Most homebuyers know that sensation the moment you walk into a house and just know it's the home for you and/or your family. What they may not know is the feeling of "home at first sight" sometimes needs a helping hand.
Home staging is all about creating that emotional connection. To be successful at it, you have to appeal to all five of the buyer's senses.
Smell can evoke an emotional response that doesn't even register in our conscious thoughts. Even the slightest hint of mustiness can conjure impressions of mold and mildew, so make sure each room of your home smells as fresh and clean as possible.
Weather permitting, open your windows and doors to let in the fresh air. Box and ceiling fans can help you circulate air into rooms with less ventilation.
Fresh-cut flowers can brighten any room's atmosphere. Just make sure you choose varieties with subtle scents and low pollen.
Replace or remove old rugs and bathmats and clean or air out curtains.
Have your carpets and upholstery cleaned just before you put your house on the market and remember to vacuum daily. With any luck, your floors will be seeing a lot of extra foot traffic!
As much as you can, keep trash especially kitchen waste in sealed containers outside or in your garage.
Don't let dishes pile up in the sink or dishwasher. Rinse after each use and take special care to keep your garbage disposal clear. Run the water for at least 30 seconds after you turn off the disposal and clean with vinegar and water as needed. Toss in some citrus peels for a fresh aroma.
Choose cleaners that won't leave a harsh chemical smell in your home. This is a chance to do something nice for yourself, as well as your visitors. Cleaning is a much more pleasant task with a dose of aromatherapy
Use a variety of cloths and textures in your home. Cover your furniture with new fabric if the original upholstery is starting to look worn. Bed linens should be clean, stain-free and touchable. Run your fingers over some of the surfaces in each room. Dusty? Clean it. Splintering wood? Sand it and refinish.
While your home is on the market, it needs to be set up in a way that serves your selling goals, not necessarily your lifestyle. That may mean rearranging or redistributing your furniture, putting personal belongings into storage and/or painting and other redecoration.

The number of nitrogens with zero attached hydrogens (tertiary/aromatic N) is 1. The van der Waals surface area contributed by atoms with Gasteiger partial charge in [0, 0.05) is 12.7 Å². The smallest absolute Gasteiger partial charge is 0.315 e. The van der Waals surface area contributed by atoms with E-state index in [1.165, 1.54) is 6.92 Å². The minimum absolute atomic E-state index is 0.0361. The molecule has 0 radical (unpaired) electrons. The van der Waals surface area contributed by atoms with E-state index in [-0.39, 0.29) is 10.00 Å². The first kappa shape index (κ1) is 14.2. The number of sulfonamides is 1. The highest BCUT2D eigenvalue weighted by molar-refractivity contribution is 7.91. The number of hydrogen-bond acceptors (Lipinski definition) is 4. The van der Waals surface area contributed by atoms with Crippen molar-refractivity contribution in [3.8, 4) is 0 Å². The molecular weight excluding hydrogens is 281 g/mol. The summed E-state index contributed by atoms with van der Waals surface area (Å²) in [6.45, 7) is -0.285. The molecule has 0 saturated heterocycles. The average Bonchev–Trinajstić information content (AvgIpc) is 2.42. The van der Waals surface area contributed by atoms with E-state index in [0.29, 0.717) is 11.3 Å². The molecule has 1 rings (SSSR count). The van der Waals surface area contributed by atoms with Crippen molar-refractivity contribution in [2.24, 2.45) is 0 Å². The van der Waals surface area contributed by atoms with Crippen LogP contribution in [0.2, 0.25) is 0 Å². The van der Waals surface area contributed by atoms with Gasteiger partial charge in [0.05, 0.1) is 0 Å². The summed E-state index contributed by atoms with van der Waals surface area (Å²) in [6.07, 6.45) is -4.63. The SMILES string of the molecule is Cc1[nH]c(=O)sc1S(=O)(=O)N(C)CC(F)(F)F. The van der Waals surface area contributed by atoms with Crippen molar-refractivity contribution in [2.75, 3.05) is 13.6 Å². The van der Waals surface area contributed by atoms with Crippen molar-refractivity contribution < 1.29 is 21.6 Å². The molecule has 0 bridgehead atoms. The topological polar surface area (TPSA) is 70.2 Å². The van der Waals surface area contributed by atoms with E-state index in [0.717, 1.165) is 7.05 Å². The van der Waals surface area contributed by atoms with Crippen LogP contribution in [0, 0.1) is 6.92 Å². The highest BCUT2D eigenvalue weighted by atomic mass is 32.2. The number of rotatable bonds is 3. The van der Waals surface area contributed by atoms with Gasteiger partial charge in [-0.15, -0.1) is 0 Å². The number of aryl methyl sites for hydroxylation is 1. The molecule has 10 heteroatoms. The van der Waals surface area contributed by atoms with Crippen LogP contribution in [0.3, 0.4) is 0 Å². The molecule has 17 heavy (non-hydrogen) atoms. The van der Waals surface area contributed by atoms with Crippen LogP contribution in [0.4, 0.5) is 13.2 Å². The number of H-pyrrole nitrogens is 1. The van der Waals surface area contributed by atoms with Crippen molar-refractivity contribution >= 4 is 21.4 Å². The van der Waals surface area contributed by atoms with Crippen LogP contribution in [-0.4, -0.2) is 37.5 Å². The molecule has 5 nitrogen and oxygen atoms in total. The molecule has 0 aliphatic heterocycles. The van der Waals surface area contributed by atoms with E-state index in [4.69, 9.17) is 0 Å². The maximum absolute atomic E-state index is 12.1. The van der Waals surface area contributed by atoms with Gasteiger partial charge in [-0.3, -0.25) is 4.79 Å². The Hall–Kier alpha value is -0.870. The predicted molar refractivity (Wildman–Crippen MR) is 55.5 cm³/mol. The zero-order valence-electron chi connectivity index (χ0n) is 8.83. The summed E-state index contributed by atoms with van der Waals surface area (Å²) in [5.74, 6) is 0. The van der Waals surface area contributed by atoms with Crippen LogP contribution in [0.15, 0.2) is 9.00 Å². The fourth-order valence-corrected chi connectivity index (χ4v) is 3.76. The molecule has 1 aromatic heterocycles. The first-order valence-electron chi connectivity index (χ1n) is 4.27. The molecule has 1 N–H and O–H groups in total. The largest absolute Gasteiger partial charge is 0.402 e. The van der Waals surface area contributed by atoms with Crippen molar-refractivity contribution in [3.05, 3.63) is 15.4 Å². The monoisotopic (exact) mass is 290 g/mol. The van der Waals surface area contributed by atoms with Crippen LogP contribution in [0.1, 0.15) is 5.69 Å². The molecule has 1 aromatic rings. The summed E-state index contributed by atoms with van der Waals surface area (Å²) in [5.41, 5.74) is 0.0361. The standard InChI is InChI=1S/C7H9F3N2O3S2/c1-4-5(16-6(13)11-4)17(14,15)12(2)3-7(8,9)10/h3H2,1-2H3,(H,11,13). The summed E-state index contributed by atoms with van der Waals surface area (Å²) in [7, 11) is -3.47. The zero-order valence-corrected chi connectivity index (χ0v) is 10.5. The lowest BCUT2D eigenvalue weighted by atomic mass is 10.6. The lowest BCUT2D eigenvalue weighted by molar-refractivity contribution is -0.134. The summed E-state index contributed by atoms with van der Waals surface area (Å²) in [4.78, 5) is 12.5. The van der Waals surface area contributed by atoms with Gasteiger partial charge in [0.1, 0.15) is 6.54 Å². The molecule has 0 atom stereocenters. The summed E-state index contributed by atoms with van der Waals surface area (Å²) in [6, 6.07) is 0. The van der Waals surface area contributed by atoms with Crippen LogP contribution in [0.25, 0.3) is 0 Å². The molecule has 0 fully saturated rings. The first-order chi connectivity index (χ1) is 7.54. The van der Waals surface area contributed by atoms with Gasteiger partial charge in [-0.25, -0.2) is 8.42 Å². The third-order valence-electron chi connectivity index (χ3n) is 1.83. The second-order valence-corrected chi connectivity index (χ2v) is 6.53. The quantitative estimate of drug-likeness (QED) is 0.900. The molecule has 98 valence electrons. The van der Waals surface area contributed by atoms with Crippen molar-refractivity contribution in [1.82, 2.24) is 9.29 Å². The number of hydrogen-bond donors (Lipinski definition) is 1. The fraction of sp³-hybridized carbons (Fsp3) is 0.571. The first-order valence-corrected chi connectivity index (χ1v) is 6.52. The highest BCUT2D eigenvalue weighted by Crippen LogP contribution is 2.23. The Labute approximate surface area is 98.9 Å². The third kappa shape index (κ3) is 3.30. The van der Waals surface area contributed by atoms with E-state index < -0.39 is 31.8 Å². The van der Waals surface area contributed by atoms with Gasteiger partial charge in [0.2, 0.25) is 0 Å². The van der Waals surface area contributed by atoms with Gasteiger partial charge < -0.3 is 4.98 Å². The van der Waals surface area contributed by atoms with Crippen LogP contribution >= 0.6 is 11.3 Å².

Each room should be shown to its best advantage. Small rooms can appear larger with the proper furniture placement, paint color and lighting. The right window treatment can help compensate for small windows. Take steps to address cracks, stains or other visible signs of disrepair. No matter how minor they may be, you don't want buyers to start thinking the house needs work.
If you've been using the dining room as a home office or your guest room as a storage room, consider borrowing or renting furniture that helps re-establish each room's original purpose. Buyers should be able to see how they'd live in each space, not how you've chosen to use it.
The less you showcase your personal tastes, the easier it is for buyers to see their own design possibilities in each room. Pack away mementos like family pictures and trophies and de-clutter as much as you can. Consider adding a fresh coat of paint; it will help create that clean slate you're going for and freshen up your walls at the same time
Take a moment to listen to your house. No, this isn't a zen exercise. Do you hear dripping faucets, squeaky steps or anything else that needs a quick fix? You can't control things like traffic sounds or noisy neighbors, but you can distract from them by playing soft music throughout the whole house.
Arguably the most difficult sense to appeal to when selling a home, taste can be addressed by providing refreshments. Visitors might not remember which house had a vase of daisies on the counter, but they'll remember the one that had just-brewed coffee, ice-cold bottled water or a fresh fruit tray.
Just how important is a first impression to you?!